TODAY: One Pussy Riot member freed; homophobic criteria for joining Moscow business program; Turkey grounds and searches Russian passenger plane; isolationist policy shows split with U.S.; Canadian pleads guilty to espionage; Goldman Sachs pulls out of MegaFon IPO.
One of the three Pussy Riot activists has been released following yesterday’s appeal. Yekaterina Samutsevich has walked free; Nadezhda Tolokonnikova and Maria Alyokhina have had their prison terms upheld. ‘No one should be fooled,’ said Amnesty International, ‘justice has not been done today.’ All three of the girls apologised for offending religious believers, saying that the motive of their original protest was political, not religious. Samutsevich’s release has split the group’s supporters, with many accusing her of betrayal. One of the five criteria for applicants to a new business program at the Academy for Entrepreneurship includes heterosexuality. ‘Gays in Russia and especially Ukraine are used to the general public’s ignorance and homophobic attitudes,’ says Bloomberg in an opinion piece responding to new anti-homosexual ‘propaganda’ laws in both countries. Russia has demanded an explanation as to why Turkish authorities grounded and searched a Syria-bound passenger plane. In the latest indication of an ‘isolationist streak’ in Kremlin policy, Russia says it will not automatically extend a 20-year-old deal with the U.S. to deal with Soviet nuclear legacy.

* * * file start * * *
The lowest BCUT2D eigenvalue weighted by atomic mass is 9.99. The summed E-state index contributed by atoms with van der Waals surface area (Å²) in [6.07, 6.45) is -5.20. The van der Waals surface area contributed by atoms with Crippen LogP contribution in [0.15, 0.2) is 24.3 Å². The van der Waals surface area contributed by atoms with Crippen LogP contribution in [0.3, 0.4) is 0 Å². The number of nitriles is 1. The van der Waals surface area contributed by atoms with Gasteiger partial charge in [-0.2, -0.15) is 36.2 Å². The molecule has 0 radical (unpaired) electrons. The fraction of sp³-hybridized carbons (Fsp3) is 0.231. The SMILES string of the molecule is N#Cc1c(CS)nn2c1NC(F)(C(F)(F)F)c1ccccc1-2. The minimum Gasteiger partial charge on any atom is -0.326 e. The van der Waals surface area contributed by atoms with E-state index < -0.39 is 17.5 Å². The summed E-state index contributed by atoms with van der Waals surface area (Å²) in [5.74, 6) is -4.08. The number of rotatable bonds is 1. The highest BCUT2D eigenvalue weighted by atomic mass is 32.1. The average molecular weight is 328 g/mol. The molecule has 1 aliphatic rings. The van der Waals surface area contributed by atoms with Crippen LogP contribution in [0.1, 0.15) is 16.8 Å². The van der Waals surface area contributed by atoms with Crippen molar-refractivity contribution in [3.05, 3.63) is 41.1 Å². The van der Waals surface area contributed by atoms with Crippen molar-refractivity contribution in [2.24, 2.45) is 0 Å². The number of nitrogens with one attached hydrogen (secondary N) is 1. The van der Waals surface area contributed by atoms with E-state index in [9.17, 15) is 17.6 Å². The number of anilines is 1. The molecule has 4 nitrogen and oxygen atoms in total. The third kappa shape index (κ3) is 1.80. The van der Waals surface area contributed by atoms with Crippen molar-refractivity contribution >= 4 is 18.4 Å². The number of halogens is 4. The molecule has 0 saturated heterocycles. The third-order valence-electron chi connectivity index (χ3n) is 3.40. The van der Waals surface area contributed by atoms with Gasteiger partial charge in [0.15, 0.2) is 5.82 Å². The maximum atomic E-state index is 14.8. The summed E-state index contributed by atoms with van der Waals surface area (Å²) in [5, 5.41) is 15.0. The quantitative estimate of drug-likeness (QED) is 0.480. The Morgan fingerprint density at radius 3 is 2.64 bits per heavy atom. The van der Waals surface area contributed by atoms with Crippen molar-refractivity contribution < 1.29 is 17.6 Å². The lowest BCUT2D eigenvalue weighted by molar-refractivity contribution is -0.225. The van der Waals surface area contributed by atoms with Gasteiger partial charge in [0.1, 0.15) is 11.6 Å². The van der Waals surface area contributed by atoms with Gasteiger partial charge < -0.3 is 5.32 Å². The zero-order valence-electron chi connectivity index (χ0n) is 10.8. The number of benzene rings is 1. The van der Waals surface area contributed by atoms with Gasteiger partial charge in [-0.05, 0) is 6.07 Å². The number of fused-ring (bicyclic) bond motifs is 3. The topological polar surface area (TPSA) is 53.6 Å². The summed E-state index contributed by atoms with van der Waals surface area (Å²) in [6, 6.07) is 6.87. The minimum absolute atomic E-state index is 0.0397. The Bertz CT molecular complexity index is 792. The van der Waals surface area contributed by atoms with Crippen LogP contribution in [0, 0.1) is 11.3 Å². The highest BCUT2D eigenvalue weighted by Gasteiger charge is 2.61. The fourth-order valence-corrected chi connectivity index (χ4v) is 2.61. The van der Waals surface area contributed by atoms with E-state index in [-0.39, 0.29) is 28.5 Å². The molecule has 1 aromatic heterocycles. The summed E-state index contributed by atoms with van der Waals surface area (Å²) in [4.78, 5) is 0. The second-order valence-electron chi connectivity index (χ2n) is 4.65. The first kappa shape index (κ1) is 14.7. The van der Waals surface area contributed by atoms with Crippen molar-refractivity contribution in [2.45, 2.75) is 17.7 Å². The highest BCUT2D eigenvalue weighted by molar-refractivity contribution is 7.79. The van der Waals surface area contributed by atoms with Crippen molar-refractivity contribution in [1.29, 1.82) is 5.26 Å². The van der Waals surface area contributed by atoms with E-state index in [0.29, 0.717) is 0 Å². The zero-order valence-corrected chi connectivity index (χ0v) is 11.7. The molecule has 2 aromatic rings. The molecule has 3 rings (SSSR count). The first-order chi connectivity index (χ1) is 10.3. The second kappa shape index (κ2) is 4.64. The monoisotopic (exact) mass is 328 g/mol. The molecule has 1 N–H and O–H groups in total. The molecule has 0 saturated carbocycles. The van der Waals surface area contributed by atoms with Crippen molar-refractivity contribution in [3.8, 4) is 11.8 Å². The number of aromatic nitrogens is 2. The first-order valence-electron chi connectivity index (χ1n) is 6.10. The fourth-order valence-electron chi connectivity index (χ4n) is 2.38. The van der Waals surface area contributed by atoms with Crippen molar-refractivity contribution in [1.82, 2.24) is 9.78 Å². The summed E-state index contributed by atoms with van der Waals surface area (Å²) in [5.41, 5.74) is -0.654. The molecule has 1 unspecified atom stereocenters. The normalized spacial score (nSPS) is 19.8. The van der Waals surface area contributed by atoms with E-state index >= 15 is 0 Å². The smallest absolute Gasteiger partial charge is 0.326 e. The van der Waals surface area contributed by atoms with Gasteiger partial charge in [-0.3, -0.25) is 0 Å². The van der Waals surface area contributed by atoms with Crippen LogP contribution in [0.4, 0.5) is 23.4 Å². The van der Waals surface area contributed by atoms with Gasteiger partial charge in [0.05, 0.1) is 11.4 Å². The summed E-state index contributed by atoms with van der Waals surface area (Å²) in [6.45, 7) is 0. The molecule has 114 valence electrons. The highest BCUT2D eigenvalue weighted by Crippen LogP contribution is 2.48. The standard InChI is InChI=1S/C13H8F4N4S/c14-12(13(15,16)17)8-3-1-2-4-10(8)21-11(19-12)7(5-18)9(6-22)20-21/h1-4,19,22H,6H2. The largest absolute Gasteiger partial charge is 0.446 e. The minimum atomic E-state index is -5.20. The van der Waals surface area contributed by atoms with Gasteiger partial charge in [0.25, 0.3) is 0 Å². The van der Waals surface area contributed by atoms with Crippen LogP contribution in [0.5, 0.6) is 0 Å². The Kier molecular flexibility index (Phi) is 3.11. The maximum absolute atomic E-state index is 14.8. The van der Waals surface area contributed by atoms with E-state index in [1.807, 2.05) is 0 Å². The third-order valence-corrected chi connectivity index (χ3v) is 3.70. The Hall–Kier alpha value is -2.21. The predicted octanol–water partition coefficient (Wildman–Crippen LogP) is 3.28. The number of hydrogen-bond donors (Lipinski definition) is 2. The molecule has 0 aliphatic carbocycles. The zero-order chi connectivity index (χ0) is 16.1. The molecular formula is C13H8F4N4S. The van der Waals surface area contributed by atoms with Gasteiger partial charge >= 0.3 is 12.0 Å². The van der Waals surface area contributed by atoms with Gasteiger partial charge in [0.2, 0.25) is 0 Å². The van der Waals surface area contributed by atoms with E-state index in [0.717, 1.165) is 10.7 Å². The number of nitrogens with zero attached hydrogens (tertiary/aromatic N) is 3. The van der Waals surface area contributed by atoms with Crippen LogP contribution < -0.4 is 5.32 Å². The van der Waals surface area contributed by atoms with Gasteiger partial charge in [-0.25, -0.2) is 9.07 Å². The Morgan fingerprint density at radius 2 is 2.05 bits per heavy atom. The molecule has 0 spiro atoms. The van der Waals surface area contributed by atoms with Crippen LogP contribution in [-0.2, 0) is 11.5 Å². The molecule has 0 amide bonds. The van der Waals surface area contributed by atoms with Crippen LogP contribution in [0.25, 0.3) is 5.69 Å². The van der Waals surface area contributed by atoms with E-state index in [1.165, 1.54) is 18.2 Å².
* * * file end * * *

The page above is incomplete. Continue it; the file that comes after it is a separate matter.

Canadian Jeffrey Delisle, a former navy intelligence officer, has pleaded guilty to espionage and selling secrets to Russia for $3,000 a month. U.S. authorities are accusing Kazakh-born Alexander Fishenko of running a Houston-based company that obtained highly regulated technology and clandestinely exported it to Russia. Goldman Sachs has pulled out as global coordinator of MegaFon’s IPO due to corporate governance concerns. President Vladimir Putin lobbied Iraq’s prime minister to support energy investment as Russian companies boost their activities in Iraq. He claimed that new arms contracts, which make Russia the second-biggest weapons supplier to Iraq, show a restored confidence in Russian arms.
The five Siberian cranes that flew with Vladimir Putin in a hang glider did not manage to migrate south; the one that made the flight was attacked by wild dogs.
PHOTO: Russian President Vladimir Putin (R) welcomes Russia’s national judo team in Sochi August 11, 2012. REUTERS/Alexei Nikolsky/RIA Novosti/Kremlin